One instance stands out in my mind. I would look at other sites, pictures to draw a bit of inspiration, because I don’t think anyone can compose boner inducing tales of wet pussies and schoolgirls gone wild (yeah, that’s the kind of site we’re talking about) off the top of their head, 2-3 a day. As it often happened, I ran into something I had not yet heard of or something that seemed a little shocking to me at the time. I would usually show these to the girls I was working with at the office to laugh at or to share in the disbelief.

One time as we were commenting on some such thing, our editor also took a look and said to me “Eew, you always look at such creepy things?” I laughed it off but I thought, “Um, well if that’s right then, creepy is what pays salaries.” I saw then that writing the erotica column was considered a lowbrow part of the job. I felt sort of ashamed like I was the one that had stooped to do this work. Like in a way I was the creepy one. “There’s Zoe, our very own creep.”

I’d always felt a little uncomfortable even though, working there was not only a great exercise as a writer, but it also prompted me to educate myself on the diversity of human sexuality.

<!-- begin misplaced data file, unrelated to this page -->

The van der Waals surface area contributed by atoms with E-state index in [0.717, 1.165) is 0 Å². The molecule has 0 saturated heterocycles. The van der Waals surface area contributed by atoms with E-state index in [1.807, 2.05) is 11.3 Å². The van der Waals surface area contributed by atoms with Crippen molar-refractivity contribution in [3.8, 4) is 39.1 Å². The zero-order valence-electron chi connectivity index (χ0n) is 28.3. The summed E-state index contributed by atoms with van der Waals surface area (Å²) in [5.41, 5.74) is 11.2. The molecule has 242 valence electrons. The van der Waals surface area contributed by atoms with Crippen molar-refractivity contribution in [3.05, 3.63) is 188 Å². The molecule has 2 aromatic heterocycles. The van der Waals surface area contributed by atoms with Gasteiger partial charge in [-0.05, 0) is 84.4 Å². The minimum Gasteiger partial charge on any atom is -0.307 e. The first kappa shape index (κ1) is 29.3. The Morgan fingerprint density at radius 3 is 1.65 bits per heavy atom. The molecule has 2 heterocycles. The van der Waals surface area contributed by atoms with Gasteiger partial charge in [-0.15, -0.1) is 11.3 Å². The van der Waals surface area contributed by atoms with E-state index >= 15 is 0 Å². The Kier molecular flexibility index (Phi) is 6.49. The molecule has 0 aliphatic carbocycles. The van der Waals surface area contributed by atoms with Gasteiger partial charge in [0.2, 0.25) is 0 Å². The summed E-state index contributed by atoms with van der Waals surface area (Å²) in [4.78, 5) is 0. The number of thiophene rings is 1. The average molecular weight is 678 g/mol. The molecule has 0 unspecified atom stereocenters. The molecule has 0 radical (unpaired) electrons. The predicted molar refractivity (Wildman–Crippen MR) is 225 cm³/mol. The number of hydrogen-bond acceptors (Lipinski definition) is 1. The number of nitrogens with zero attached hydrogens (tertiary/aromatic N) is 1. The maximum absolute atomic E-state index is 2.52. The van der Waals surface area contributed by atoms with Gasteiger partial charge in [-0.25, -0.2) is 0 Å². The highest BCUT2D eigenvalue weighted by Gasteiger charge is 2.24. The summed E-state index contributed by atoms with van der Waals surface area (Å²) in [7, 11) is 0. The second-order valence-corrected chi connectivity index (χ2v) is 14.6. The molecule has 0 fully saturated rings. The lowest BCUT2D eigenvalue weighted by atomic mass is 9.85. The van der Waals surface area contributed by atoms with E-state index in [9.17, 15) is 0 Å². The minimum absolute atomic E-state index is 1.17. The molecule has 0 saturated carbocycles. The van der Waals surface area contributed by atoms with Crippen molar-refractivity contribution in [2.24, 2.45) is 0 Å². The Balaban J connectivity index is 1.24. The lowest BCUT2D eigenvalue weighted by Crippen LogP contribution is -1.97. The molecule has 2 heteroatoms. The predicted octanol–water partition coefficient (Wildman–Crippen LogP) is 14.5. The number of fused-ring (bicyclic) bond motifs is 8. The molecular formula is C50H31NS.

I think we make something sound creepy when its discussed and portrayed inaccurately from a place of privilege. It’s saying I don’t need to try to understand and educate myself about different orientations and preferences, I can just sensationalize from a place of privilege. I can just say, “Eew, so creepy, but hey, it’s not my fault it sells.”

We’re taught early on that we’re to value what work we produce, that we are to treat it with respect. Shouldn’t this apply equally to the sex industry? This lacking in intellectual and ethical ownership of your product, in a way, it’s actually quite oppressive. It’s passing judgment on while profiting from other peoples very real orientations, kinks and turn ons. Its making them feel weird for having them or worse, handling them in a  sensationalist manner. And that, in my book, is pretty damn creepy.

When I mentioned to someone that I felt the media for the most part is rather sex negative, he gave me a weird look and said, “What the hell do you mean, the media uses sex to sell everything, movies, reality shows?!” Of course this attitude is not limited to the adult industry, it’s all around us. The media uses sex to sell, but then turns its back on the product as well as the consumer.